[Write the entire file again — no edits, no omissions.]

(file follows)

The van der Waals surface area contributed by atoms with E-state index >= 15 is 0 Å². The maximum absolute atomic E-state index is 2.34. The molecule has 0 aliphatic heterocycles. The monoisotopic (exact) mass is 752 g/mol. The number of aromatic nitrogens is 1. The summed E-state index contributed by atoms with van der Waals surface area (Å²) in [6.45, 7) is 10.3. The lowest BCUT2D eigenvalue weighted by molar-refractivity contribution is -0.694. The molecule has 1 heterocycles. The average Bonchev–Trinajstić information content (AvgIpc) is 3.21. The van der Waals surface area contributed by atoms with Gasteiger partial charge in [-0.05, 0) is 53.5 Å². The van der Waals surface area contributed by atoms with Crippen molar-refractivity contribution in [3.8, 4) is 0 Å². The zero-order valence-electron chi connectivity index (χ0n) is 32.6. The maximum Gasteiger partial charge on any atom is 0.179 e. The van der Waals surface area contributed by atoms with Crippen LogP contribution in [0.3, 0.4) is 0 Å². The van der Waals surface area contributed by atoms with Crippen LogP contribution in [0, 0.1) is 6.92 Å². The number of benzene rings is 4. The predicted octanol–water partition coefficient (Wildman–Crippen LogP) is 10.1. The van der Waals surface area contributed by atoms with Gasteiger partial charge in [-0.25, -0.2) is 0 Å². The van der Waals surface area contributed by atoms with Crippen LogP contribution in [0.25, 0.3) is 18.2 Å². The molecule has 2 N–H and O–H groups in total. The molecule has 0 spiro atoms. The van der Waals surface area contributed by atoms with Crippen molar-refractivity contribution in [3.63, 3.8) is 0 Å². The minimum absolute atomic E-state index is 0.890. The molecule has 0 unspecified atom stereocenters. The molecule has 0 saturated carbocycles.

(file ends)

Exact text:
The van der Waals surface area contributed by atoms with E-state index >= 15 is 0 Å². The maximum absolute atomic E-state index is 2.34. The molecule has 0 aliphatic heterocycles. The monoisotopic (exact) mass is 752 g/mol. The number of aromatic nitrogens is 1. The summed E-state index contributed by atoms with van der Waals surface area (Å²) in [6.45, 7) is 10.3. The lowest BCUT2D eigenvalue weighted by molar-refractivity contribution is -0.694. The molecule has 1 heterocycles. The average Bonchev–Trinajstić information content (AvgIpc) is 3.21. The van der Waals surface area contributed by atoms with Gasteiger partial charge in [-0.05, 0) is 53.5 Å². The van der Waals surface area contributed by atoms with Crippen molar-refractivity contribution in [3.8, 4) is 0 Å². The zero-order valence-electron chi connectivity index (χ0n) is 32.6. The maximum Gasteiger partial charge on any atom is 0.179 e. The van der Waals surface area contributed by atoms with Crippen LogP contribution in [0.3, 0.4) is 0 Å². The van der Waals surface area contributed by atoms with Crippen LogP contribution in [0, 0.1) is 6.92 Å². The number of benzene rings is 4. The predicted octanol–water partition coefficient (Wildman–Crippen LogP) is 10.1. The van der Waals surface area contributed by atoms with Gasteiger partial charge in [-0.25, -0.2) is 0 Å². The van der Waals surface area contributed by atoms with Crippen LogP contribution in [0.25, 0.3) is 18.2 Å². The molecule has 2 N–H and O–H groups in total. The molecule has 0 spiro atoms. The van der Waals surface area contributed by atoms with Crippen molar-refractivity contribution in [3.63, 3.8) is 0 Å². The minimum absolute atomic E-state index is 0.890. The molecule has 0 unspecified atom stereocenters. The molecule has 0 saturated carbocycles.